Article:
Eastern Skunk Cabbage has a strong affinity with the lungs (contemporary and traditional use as a stimulating expectorant), the heart (traditional Menominee use for “weak heart”), and the waters that flow through our bodies (affinity for the kidneys and uterus.)

Thus, at commonly used medicinal doses, Eastern Skunk Cabbage will help to clear the physical manifestations of grief that gets buried in the lungs.

At entheogenic doses, it begins to address such grief at a soul level through reconnection to the dreaming mind of the Earth.

In both cases, the healing work is not to be undertaken lightly -- the pain released needs a container, and the journey back to the self is a journey through a world fraught with its own perils and challenges. Ecstatic methods require focus to avoid becoming purely chaotic and unleashing unintended consequences.

The journey begins with confronting our fear of seeing ourselves in the mirrors of the dark waters of the world from which the Skunk Cabbage emerges.There is a mythic resonance here with the story of the Fisher King. The Fisher King sits on a throne by the water's edge, blood pouring from a gaping wound in his thigh. And because the king is wounded the land has become barren. The wound never heals because everyone is afraid to ask the one question that would stop the bleeding and restore the king and the land to health -- “What is the source of the wound?” The answer to the question lies beneath the waters the king is afraid to dive into.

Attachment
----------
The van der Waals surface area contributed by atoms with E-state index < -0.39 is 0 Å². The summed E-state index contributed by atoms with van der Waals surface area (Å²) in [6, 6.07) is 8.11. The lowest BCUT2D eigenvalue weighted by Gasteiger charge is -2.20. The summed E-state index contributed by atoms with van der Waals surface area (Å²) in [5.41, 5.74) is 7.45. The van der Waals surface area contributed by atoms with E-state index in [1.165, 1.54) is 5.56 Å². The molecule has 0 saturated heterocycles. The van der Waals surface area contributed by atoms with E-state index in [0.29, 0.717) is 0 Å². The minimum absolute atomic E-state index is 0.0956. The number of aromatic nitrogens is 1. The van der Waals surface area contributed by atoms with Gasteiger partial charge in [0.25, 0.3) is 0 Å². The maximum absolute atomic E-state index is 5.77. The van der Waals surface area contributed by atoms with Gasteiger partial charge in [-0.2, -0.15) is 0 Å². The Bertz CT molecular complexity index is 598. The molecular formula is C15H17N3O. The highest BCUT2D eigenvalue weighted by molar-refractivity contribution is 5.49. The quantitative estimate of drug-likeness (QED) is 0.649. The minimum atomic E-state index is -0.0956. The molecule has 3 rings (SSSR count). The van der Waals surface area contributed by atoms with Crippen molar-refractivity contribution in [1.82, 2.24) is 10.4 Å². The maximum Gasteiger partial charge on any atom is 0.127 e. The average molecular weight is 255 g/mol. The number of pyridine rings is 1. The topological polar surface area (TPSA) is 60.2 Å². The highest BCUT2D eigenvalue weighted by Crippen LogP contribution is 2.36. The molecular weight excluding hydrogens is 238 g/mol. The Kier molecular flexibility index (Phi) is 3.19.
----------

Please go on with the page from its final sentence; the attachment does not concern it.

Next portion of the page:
Skunk Cabbage can be a vehicle for traveling beneath the surface of the waters of consciousness, to encounter the source of the wound, and move through it and past it, undoing its power to shape consciousness and define identity. The perils lie in the potential to become so immersed in the pain and grief that the journey is never completed. But when the journey is completed, the wound is transformed from a source of pain to an opening between worlds that initiates the traveler into the compassion that comes from understanding grief and into the wellspring of healing that lies beneath the surface and comes from the heart of the universe and rises from the center of our heart from whence it flows outward, blessing and transforming all worlds.

The Jungian analyst, Robert Johnson writes that “fisher king wound is the preparation for consciousness (our modern word for shaman power) and the suffering is the training for the future healer or genius."

The mirror image of the Fisher King is the tarot’s King of Cups who has dived into the waters of the unconscious, come to terms with the darkness, and emerged transformed -- he sits on his throne holding a cup that overflows with healing water. As the bearer of the chalice he is a servant of the Great Goddess, the cup a symbol of her womb and the sacred blood of its mysteriesHaving healed his own wounds, the King of Cups has access to the power to bring the world around him back to life.For the heart that is prepared.

Skunk Cabbage can offer an opening to the realms where such transformation is possible.

(Photo by Darcey Blue)